Interim Mayor Gloria then went on to thank the organizers for the invitation to join the Tijuana Innovadora movement and mentioned being convoked about the importance of uniting both borders. His four trips to Baja since becoming mayor are examples to his commitment, he says, towards the binational region and hopes that whoever follows him as mayor will follow his and Mayors Sanders and Filner's examples of visiting Tijuana more. Gloria closes with thanking "all of you for accompanying me from the beginning of this very important binational relationship."
The San Diego advisory council for Tijuana Innovadora was also officially introduced, as well as the names of its members that will aid in the creation of the alliances needed for consolidating a binational event of this scale. Among its members are Charles Shapiro, president of the Institute of the Americas; Todd Gloria himself; Remedio Gómez Arnau, Mexican consul in
San Diego; Malin Burnham, business and civic leader who will also act as the council's vice president; Andrew Erickson, consul general of the United States in Tijuana; Mary Walshok, vice-chancellor associate of the Programs and Dean Extensions for the University of California San Diego (UCSD), among others.
Both consuls in the region, Remedios Gómez and Andrew Erickson, offered their own perspectives about what Tijuana Innovadora means for a Mexican living in San Diego and for an American living in Tijuana, respectively. They talked about the importance of showing the best Tijuana has to offer and about the opportunities the binational region offers. "We need to work more to show all of them how it is that we are already connected" said Remedios, while Erickson congratulated all those who have managed to make this initiative a reality. The American consul also took the time to remind all those in attendee that the 20th anniversary of the signing of NAFTA is upon them, and for them to think about the overall benefits it has brought to the region.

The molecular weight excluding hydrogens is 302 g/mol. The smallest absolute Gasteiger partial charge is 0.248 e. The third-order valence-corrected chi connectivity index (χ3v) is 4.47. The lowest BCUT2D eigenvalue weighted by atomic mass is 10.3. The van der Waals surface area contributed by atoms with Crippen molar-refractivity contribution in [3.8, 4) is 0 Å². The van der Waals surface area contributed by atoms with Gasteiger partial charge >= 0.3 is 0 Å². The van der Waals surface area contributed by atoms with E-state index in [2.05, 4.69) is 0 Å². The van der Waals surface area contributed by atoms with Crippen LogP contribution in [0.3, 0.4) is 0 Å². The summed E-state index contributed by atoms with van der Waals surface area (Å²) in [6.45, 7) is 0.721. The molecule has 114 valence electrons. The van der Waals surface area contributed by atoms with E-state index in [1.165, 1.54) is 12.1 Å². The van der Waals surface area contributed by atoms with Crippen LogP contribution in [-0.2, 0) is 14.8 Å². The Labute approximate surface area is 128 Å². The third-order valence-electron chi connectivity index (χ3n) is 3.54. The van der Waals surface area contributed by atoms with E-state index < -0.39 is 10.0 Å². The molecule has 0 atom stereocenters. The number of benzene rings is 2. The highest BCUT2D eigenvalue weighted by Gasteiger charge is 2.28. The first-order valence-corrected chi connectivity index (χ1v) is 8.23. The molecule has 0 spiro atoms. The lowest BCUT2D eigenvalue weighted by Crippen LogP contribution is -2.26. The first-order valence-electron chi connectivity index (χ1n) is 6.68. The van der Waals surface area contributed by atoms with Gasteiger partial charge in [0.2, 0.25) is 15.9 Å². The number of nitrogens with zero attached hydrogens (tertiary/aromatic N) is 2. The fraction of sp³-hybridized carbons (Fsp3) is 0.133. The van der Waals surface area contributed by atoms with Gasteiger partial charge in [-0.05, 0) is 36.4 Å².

Others who gave some quick words were Mary Walshok, from UCSD and an education activist, who praised the work Tijuana Innovadora has carried out in education, helping young people through workshops, projects and educational programs. Besides, she said, "We share a love for wine and beer!" in the region, another example about how much both sides have in common. Mark Cafferty, president of the San Diego Regional Economic Development Council, swore that Tijuana Innovadora has been the "best innovation conference" he has seen.
Bob Morris, the Partnerships in U.S. director for Tijuana Innovadora, confessed that it "hurt to see how my fellow San Diegans didn't take the opportunity to experience what I experienced" at the event. He also spoke about the importance of the Mexican diaspora living in Southern California. The United States has the second largest Spanish speaking population in the world, which is why, he stressed, it is important to focus on this group. "We believe that a inspired Mexican diaspora can be a beacon for prosperity and of innovation" for both sides of the border.
Also during the event were representatives from both the Tijuana and Baja California governments. The secretary for economic development in Tijuana, Xavier Peniche, went instead of newly inaugurated Mayor Jorge Asetiazarán, while Mariano Escobedo went in representation of governor Kiko Vega.
Lastly, José Gallicot, one of the co-founders and current leader of the Tijuana Innovadora movement, tried his best to express through a hoarse throat that he "cannot believe what my eyes are seeing, the amount of people [here] who believe that Tijuana is important to them," thanking the attendees for their time and for the active citizen involvement that, he reaffirms, is the only true way to improve our lives.
The meeting ended with shouts of "Yes we can!" and "¡Sí se puede!", encouraged by Gallicot.